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« pastry chef roles, styles, challenges. part 1 | Main | Pastry Chef at Large. »

16 December 2012


I think that those of us who choose to work at what we are passionate about, come slower to that place where life is looking at you, saying, "Yeah, this is good, but don't you want more?"

I think it helps us give more to our work, too; keeping the imagination lively.

So true and beautifully written!
As a former Professional Chef this describes my early life in hotel kitchens! You were not expected to have a private life.

Awww, pretty words. Yay !!!

xo, Biggles

Oh my. Great post. This has been on my mind a lot lately. The price of personal sacrifice and how to keep the balance. Great, great post....

Such a brilliant, heartfelt post, and frankly true about working in other aspects of the restaurant business too (perhaps even other professions that require a big upfront investment of work). Time, experience, all teaches us that part of the growing process is learning to balance what we *do* with what we *need* to nourish our hearts and souls.

So good to see your entry; as always, worth the wait. I check occasionally, to see if there's anything new, come back anyway, because your writing does require more than three readings, or four. What a nice present for the holidays, and applicable to other fields. I recently found the address of a chef who was friends with my parents, who had a special meal for just my family at his restaurant when my dad died, where we reminisced for hours laughing and crying. It has been twenty-nine years but I'll carry that always. This entry reminds me I need to thank him once more while he's still around, still cooking, in his eighties. One day I'll make it to New York and try your dishes; your writing shows such love and pride and belief in your craft. Thank you again.

so happy to see a new post here!! (found it linked on Inside Scoop/sfgate, btw...) love what you have to say, happy to hear your voice here again. kthln

It's really nice to hear from you after these many months, Shuna! It's funny that I decided to click over here tonight for no apparent reason. Lovely to hear that you've struck a balance between life in and out of the kitchen.

Love this, needed this. Thankyou. Xxx

welcome back

This went into my 'to read' pile so I'm getting to it a bit late.

I always so relate to your posts. You speak with a maturity about the professional kitchen that only time and experience make possible.

Thanks so much for this and enjoy the holiday season.

Powerful post. Thank you.

For a few hours, I have been reading your blog and mulling over what it means to have taken this career path. I am in my in my fourth month of my first restaurant job. And I want to thank you. Your blog presents your readers with the truths of the industry, unabashedly, and rather than scare me, it has assured me.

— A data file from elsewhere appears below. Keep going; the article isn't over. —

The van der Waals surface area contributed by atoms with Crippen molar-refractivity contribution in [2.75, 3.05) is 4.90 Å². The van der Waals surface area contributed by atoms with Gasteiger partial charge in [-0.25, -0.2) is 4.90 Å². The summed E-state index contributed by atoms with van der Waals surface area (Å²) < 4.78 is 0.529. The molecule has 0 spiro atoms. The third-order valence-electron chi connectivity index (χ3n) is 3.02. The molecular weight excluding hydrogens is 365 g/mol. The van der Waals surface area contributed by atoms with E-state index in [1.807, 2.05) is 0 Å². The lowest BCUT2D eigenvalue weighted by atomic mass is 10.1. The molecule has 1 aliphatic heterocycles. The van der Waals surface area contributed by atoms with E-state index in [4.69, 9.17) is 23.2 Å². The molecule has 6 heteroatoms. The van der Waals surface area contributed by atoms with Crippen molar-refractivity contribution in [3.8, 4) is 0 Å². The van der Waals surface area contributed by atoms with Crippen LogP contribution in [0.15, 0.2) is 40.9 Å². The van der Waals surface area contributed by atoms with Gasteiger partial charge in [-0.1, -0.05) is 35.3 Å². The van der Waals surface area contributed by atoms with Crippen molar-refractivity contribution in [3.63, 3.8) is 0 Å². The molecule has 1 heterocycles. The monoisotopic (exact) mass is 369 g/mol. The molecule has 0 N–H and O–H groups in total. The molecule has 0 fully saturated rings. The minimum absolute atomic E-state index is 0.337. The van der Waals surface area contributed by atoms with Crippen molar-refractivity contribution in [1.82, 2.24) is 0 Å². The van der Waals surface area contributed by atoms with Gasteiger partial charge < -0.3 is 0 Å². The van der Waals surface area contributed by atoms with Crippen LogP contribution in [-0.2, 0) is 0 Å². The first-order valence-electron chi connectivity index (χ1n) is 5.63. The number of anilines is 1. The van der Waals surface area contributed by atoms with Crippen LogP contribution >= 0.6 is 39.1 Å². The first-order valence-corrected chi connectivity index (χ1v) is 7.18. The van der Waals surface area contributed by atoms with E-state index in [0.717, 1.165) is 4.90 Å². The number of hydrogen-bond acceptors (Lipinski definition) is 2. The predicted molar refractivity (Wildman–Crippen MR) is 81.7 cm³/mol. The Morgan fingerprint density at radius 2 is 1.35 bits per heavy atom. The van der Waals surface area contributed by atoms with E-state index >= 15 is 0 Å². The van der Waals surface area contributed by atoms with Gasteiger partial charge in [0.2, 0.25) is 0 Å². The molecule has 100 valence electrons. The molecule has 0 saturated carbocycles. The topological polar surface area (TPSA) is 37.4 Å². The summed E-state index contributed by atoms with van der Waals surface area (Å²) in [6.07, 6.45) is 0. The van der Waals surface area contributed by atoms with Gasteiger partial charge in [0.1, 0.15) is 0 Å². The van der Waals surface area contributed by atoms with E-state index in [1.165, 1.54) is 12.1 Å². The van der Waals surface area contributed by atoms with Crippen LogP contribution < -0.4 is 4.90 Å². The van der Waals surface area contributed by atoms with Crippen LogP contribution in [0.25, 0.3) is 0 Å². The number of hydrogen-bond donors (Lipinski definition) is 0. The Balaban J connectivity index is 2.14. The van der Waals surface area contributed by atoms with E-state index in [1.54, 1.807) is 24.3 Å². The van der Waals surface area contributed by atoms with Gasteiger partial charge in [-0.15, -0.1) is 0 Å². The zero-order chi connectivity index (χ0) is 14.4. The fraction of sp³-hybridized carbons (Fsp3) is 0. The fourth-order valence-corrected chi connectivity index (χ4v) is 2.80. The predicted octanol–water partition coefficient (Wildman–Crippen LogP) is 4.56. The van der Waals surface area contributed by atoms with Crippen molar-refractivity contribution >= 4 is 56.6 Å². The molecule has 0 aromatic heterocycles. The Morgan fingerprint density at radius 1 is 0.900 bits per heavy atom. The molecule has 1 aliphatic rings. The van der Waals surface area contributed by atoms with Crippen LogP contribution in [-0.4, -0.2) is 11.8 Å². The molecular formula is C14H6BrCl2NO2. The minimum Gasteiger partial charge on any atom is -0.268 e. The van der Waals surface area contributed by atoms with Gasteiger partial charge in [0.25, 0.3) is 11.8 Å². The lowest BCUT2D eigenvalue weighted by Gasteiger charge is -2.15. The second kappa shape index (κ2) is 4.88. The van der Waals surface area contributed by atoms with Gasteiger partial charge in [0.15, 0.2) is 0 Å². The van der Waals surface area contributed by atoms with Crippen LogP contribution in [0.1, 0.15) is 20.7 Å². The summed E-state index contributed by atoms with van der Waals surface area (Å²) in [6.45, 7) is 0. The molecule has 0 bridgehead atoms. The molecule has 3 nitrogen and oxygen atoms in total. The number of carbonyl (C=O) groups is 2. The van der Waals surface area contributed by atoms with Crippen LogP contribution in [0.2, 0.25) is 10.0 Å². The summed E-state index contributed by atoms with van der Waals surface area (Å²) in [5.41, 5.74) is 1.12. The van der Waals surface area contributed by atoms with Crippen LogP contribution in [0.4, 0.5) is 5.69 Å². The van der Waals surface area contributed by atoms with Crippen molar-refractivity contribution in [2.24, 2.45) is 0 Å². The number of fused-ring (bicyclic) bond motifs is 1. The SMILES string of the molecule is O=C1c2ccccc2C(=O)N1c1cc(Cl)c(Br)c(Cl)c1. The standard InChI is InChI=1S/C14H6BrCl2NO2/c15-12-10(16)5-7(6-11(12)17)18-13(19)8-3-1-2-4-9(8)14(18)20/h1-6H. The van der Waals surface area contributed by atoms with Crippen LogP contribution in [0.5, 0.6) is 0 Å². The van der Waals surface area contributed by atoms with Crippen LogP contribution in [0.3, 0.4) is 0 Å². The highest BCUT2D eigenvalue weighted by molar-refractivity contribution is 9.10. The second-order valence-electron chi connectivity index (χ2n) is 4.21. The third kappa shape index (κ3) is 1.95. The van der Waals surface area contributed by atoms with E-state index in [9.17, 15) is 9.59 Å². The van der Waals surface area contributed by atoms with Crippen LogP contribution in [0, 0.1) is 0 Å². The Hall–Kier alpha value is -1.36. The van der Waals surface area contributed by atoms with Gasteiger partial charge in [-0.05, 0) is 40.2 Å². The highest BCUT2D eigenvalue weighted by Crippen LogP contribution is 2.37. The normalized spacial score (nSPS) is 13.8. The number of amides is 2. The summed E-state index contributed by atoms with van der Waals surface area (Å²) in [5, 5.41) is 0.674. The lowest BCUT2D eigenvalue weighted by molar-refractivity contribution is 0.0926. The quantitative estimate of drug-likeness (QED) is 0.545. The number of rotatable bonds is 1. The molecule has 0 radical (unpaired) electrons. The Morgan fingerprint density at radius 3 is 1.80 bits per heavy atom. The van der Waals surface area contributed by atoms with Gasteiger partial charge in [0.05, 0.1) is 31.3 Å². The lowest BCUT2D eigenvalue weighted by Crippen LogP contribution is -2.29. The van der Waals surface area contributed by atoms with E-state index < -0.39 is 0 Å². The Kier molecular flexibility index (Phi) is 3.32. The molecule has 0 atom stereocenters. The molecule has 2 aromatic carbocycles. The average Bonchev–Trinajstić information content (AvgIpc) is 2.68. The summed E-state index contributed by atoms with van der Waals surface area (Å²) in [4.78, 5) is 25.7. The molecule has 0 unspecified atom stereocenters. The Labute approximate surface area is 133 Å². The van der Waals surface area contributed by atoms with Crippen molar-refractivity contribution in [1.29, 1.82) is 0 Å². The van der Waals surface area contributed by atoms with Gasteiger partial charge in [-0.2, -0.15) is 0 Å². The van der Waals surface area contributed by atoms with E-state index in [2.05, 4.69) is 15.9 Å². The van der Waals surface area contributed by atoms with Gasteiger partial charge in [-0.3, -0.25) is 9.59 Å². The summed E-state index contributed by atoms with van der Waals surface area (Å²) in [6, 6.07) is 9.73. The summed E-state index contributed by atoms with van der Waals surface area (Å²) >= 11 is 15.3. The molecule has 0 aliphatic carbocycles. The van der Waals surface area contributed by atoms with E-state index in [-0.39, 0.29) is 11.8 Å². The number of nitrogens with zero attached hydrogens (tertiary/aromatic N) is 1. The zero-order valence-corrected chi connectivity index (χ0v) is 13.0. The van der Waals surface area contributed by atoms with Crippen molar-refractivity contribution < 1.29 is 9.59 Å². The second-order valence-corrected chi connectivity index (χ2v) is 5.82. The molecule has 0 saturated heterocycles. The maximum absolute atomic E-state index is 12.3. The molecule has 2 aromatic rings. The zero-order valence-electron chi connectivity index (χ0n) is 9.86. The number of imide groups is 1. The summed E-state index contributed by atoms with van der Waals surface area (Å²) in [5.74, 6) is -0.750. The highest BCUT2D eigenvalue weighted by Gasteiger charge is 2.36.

At 2AM, I find myself alive with excitement thinking about the long hours, the rough (to say the least) personalities, and the failures/embarrassments I will encounter in my coming years. I know I have made this terrifying career change for the right reasons.

So-thank you for sharing your experience.

Another great post with some phenomenol advice. I decided that I didn't want to make some of those hard decisions (already having a family) so decided to stay out of the industry for now and find another way to combine my passion for cooking and a personal life. Best of luck with the d.o.g.

Very true! Thanks, I'm not there yet, as far as balancing everything, but hope to be one day.

I hope everyone reads this post. I just felt the nudge to check your post today starting the New Year. I close my bakery every year between the two major holidays so that everyone can have time with their families and friends. I read everything from you in this post that most chefs and food industry people face daily- how to have balance. Perhaps you post is a wake up call for everyone in the industry- we don't have to do it the way it has been done for 300 years. If we have evolved, use technology and time management we can have friends and family and still make the best food and give great service. on for relationships, food and cooking. You can do it but it takes a lot of effort. Your comments should be part of a commencement speech!

As the ex-wife of a chef, mother of the son said chef abandoned, I very much appreciate this...more than I ever hoped/wanted to.

I chose being human and it meant letting my husband/chef go. It meant listening when my child no longer wanted to participate in trying to maintain a relationship with his father/chef, with no response.

Thank you for writing this down and publishing it!

This is very inspiring not only as being a chef but in any field. You gotta love what you do!

Great post! I have always wanted to open my own restaurant in Ottawa and this article is inspiration for me. Thanks for posting.

I'm a cook, going out with my cdp.. My chef's okay with it as long as it doesn't affect work. I don't know how this will work out..

i feel like i should read this every day, always.

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